It's nothing new to see adults tucking their tummies to a videotape. But now kids as young as a year old are doing aerobic workouts with unlikely exercise gurus like Tinky Winky the Teletubbie.

With one in five American children considered overweight and even toddlers becoming chubbier, health experts hope exercise videos aimed at kids will make them more fit than their computer-game playing, TV-watching, couch-potato counterparts.

Some videos have even made it into the classroom. Marilynn Arnold, a physical education teacher at Smith Elementary School in Grandview, Wash., relies on Movin' & Groovin': Fitness for Kids when other classes are using the gym.

"They have a lot of fun. They exercise the whole 30 to 35 minutes and they actually work up a better sweat than [they] would during a regular PE class because they were having so much fun," she said.

Experts say physical fitness and weight aren't to be taken lightly. The comforts of modern society and a culture of rich eating mean more children become dangerously fat every year. According to the American Obesity Association, weight problems cause 300,000 or more deaths and cost $100 billion per year. And the head of the Centers for Disease Control and Prevention predicted in 1999 that 60 percent of chubby kids between the ages of five and 10 are at risk for heart disease.

"It's an epidemic, really," said Dr. Jay Noffsinger, a professor of pediatrics at the St. Louis University School of Medicine and director of pediatric sports medicine at Cardinal Glennon Children's Hospital. "Kids spend too much time sitting [in] front of the television and computer and PlayStation and Game Boy, and they don't deliver the newspaper and they don't even walk the three to eight miles to school."

Traditional sports are often not the best way for a child to get exercise, he said. Only the best players in many competitive games get to play regularly, while the others are relegated to the bench. Aerobic classes might offer a more consistent workout. But as anyone who's cared for kids knows, getting children to do something they don't like is close to impossible.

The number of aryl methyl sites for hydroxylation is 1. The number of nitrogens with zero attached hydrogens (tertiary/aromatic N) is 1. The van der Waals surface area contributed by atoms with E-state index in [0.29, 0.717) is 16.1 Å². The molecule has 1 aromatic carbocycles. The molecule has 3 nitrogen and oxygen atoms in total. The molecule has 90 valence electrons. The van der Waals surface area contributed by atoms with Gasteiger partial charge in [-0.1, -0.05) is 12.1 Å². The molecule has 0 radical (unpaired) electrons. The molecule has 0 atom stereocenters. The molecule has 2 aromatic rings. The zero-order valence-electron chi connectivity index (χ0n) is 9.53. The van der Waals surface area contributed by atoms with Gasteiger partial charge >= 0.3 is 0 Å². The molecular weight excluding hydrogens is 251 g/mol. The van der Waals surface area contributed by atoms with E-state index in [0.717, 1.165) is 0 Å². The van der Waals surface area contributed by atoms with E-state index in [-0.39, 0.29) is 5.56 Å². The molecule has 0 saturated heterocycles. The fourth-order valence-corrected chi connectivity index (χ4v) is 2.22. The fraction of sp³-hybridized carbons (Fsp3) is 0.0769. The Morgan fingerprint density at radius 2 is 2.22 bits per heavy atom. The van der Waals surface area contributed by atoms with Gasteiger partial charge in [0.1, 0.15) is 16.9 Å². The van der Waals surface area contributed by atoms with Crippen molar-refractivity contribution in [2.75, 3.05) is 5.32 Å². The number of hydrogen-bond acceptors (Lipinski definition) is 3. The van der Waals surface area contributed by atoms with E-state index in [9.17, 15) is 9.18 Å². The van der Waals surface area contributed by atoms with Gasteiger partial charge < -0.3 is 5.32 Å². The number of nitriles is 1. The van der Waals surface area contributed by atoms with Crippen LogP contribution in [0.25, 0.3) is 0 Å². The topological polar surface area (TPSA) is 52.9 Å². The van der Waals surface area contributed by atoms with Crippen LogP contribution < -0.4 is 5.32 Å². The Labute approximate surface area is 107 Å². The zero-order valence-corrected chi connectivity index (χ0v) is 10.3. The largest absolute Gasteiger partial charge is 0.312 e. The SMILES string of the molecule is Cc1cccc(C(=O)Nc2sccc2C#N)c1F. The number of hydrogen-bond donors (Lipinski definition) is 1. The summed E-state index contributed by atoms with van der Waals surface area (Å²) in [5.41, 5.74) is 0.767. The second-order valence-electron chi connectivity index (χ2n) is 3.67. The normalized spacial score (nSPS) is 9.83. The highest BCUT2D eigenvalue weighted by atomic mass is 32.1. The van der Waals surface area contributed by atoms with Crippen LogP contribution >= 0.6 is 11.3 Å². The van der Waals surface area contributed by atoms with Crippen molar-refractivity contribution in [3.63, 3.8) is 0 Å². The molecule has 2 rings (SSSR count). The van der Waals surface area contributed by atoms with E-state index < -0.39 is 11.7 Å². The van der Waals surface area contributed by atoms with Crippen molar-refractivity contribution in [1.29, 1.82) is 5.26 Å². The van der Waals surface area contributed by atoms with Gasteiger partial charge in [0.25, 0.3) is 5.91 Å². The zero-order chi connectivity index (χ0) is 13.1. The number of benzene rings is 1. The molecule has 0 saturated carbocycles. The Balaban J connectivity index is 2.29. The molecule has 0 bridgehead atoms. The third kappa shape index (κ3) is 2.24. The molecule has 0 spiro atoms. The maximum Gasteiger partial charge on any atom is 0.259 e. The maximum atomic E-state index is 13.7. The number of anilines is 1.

"Before the age of 6 they have to have as much fun as possible," Noffsinger said. "They have to think it's free play."

That's where the kid vids come in. Favorite figures such as Sesame Street's Elmo or Barbie (voiced by a young Jennifer Love Hewitt) have all donned legwarmers and become benevolent drill sergeants to regiments of plump pups.

That target audience became even younger in March when the Teletubbies got in on the action with their own exercise video. The television show is designed for children as young as 6 months old, and the video was designed with the help of pediatricians to let even the tiniest tots do takes on Olivia Newton John circa 1981.

"You want to jump? You jump. You want to skip? You skip," said Kenn Viselman, chairman of The itsy bitsy Entertainment Company, which licenses the show in the U.S. "It's 30 minutes of jumping and skipping. And there are no movements here that children can't do."

Those who want to take instruction from someone more, well, hard-bodied than Tinky Winky or Laa Laa have merely to say the magic words: "Billy Blanks." The video Tae Bo Jr. takes tykes through the best-selling amalgamation of Tae Kwon Do, boxing and dance.

"It's more moderately paced, and the combinations are a little simpler than they are in an adult Tae Bo workout," Tae Bo instructor Michele Reber said from her office in Canton, Ohio. "My son started doing it when he was 2 ½. He loves watching Billy."

And then there's the Tampa, Fla., mom-and-pop videos. When Michael and Janine Schwartz couldn't find a single video in their area for their overweight 8-year-old, Austin, they decided to make their own, which they sell through their Web site, www.exerciseforkids.com.

The couple cast a diverse group of kids, hired a music company to write 22 original songs, hired certified aerobics instructors and created two volumes of Movin' & Groovin': Fitness for Kids, one for kids 4 to 8 and the other for kids 8 years old and up.

With children's short attention spans in mind, the videos were designed so each song is only two or three minutes long and so there are constant set changes, from a city set with an exercise to a Caribbean set with calisthenics calypso, for example.

"If the kids say, 'I don't want to do this,' just let them sit and watch it and you'll be amazed," Michael Schwartz said. "By the third song they'll be up there."

Strangely enough, some of the biggest fans of the tapes are the senior citizens from a local retirement community, he said, leading the couple to jokingly ponder branching out.

"The next video we'll do is Exercise for Dogs," he said.